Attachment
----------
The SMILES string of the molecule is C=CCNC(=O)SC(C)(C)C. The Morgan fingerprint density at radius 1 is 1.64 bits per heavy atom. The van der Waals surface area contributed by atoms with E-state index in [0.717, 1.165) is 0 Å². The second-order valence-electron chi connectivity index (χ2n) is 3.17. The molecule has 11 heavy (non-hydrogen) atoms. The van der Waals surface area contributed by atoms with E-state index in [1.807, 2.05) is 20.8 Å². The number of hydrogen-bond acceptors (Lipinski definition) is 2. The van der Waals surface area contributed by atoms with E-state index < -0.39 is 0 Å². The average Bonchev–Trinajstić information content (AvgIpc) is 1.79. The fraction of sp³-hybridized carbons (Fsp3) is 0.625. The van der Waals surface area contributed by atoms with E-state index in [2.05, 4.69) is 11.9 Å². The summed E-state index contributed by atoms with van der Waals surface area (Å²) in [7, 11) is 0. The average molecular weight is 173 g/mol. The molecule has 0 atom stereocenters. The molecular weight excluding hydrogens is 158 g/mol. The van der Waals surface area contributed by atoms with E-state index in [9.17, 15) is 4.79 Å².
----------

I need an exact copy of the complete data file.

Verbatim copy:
The SMILES string of the molecule is C=CCNC(=O)SC(C)(C)C. The Morgan fingerprint density at radius 1 is 1.64 bits per heavy atom. The van der Waals surface area contributed by atoms with E-state index in [0.717, 1.165) is 0 Å². The second-order valence-electron chi connectivity index (χ2n) is 3.17. The molecule has 11 heavy (non-hydrogen) atoms. The van der Waals surface area contributed by atoms with E-state index in [1.807, 2.05) is 20.8 Å². The number of hydrogen-bond acceptors (Lipinski definition) is 2. The van der Waals surface area contributed by atoms with E-state index < -0.39 is 0 Å². The average Bonchev–Trinajstić information content (AvgIpc) is 1.79. The fraction of sp³-hybridized carbons (Fsp3) is 0.625. The van der Waals surface area contributed by atoms with E-state index in [2.05, 4.69) is 11.9 Å². The summed E-state index contributed by atoms with van der Waals surface area (Å²) in [7, 11) is 0. The average molecular weight is 173 g/mol. The molecule has 0 atom stereocenters. The molecular weight excluding hydrogens is 158 g/mol. The van der Waals surface area contributed by atoms with E-state index in [9.17, 15) is 4.79 Å².